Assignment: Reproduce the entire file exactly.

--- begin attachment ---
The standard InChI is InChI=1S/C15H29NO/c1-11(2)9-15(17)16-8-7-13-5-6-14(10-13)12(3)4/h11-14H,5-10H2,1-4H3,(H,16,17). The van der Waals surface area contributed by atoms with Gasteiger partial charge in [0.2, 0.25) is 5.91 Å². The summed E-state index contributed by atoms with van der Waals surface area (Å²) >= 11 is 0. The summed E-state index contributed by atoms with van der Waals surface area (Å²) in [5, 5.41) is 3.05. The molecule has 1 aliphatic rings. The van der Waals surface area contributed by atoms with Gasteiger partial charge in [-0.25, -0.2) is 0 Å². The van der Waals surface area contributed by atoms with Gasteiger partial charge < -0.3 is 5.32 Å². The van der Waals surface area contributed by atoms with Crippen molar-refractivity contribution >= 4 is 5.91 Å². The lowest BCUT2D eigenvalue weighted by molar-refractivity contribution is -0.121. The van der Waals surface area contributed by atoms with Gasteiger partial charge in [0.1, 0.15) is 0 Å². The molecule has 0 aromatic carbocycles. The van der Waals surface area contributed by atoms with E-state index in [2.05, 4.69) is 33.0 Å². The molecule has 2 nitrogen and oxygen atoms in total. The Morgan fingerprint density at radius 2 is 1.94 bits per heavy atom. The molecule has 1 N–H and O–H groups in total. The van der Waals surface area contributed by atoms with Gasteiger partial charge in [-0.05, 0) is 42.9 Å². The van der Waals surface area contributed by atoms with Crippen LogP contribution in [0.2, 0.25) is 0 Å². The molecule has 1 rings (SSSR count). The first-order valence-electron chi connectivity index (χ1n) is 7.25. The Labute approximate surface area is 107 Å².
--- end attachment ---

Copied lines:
The standard InChI is InChI=1S/C15H29NO/c1-11(2)9-15(17)16-8-7-13-5-6-14(10-13)12(3)4/h11-14H,5-10H2,1-4H3,(H,16,17). The van der Waals surface area contributed by atoms with Gasteiger partial charge in [0.2, 0.25) is 5.91 Å². The summed E-state index contributed by atoms with van der Waals surface area (Å²) >= 11 is 0. The summed E-state index contributed by atoms with van der Waals surface area (Å²) in [5, 5.41) is 3.05. The molecule has 1 aliphatic rings. The van der Waals surface area contributed by atoms with Gasteiger partial charge in [-0.25, -0.2) is 0 Å². The van der Waals surface area contributed by atoms with Gasteiger partial charge < -0.3 is 5.32 Å². The van der Waals surface area contributed by atoms with Crippen molar-refractivity contribution >= 4 is 5.91 Å². The lowest BCUT2D eigenvalue weighted by molar-refractivity contribution is -0.121. The van der Waals surface area contributed by atoms with Gasteiger partial charge in [0.1, 0.15) is 0 Å². The molecule has 0 aromatic carbocycles. The van der Waals surface area contributed by atoms with E-state index in [2.05, 4.69) is 33.0 Å². The molecule has 2 nitrogen and oxygen atoms in total. The Morgan fingerprint density at radius 2 is 1.94 bits per heavy atom. The molecule has 1 N–H and O–H groups in total. The van der Waals surface area contributed by atoms with Gasteiger partial charge in [-0.05, 0) is 42.9 Å². The van der Waals surface area contributed by atoms with Crippen LogP contribution in [0.2, 0.25) is 0 Å². The molecule has 1 rings (SSSR count). The first-order valence-electron chi connectivity index (χ1n) is 7.25. The Labute approximate surface area is 107 Å².